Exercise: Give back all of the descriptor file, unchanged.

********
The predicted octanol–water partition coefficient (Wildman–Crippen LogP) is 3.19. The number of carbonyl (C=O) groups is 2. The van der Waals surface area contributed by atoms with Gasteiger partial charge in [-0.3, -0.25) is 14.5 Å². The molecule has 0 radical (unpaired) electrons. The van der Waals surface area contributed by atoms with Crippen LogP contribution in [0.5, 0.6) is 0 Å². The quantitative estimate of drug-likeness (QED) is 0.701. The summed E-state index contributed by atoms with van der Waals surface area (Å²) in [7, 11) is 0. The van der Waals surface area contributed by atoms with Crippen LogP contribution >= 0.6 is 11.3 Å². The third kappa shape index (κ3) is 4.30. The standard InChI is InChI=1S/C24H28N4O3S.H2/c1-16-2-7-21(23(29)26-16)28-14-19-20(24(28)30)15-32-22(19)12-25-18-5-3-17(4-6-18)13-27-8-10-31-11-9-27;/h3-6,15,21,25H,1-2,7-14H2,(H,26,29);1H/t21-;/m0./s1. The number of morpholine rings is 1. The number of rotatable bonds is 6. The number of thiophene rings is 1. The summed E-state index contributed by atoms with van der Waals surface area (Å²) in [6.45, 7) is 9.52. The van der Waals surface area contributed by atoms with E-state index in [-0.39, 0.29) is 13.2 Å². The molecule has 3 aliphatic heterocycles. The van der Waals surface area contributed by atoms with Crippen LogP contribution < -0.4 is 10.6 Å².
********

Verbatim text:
The predicted octanol–water partition coefficient (Wildman–Crippen LogP) is 3.19. The number of carbonyl (C=O) groups is 2. The van der Waals surface area contributed by atoms with Gasteiger partial charge in [-0.3, -0.25) is 14.5 Å². The molecule has 0 radical (unpaired) electrons. The van der Waals surface area contributed by atoms with Crippen LogP contribution in [0.5, 0.6) is 0 Å². The quantitative estimate of drug-likeness (QED) is 0.701. The summed E-state index contributed by atoms with van der Waals surface area (Å²) in [7, 11) is 0. The van der Waals surface area contributed by atoms with Crippen LogP contribution >= 0.6 is 11.3 Å². The third kappa shape index (κ3) is 4.30. The standard InChI is InChI=1S/C24H28N4O3S.H2/c1-16-2-7-21(23(29)26-16)28-14-19-20(24(28)30)15-32-22(19)12-25-18-5-3-17(4-6-18)13-27-8-10-31-11-9-27;/h3-6,15,21,25H,1-2,7-14H2,(H,26,29);1H/t21-;/m0./s1. The number of morpholine rings is 1. The number of rotatable bonds is 6. The number of thiophene rings is 1. The summed E-state index contributed by atoms with van der Waals surface area (Å²) in [6.45, 7) is 9.52. The van der Waals surface area contributed by atoms with E-state index in [-0.39, 0.29) is 13.2 Å². The molecule has 3 aliphatic heterocycles. The van der Waals surface area contributed by atoms with Crippen LogP contribution < -0.4 is 10.6 Å².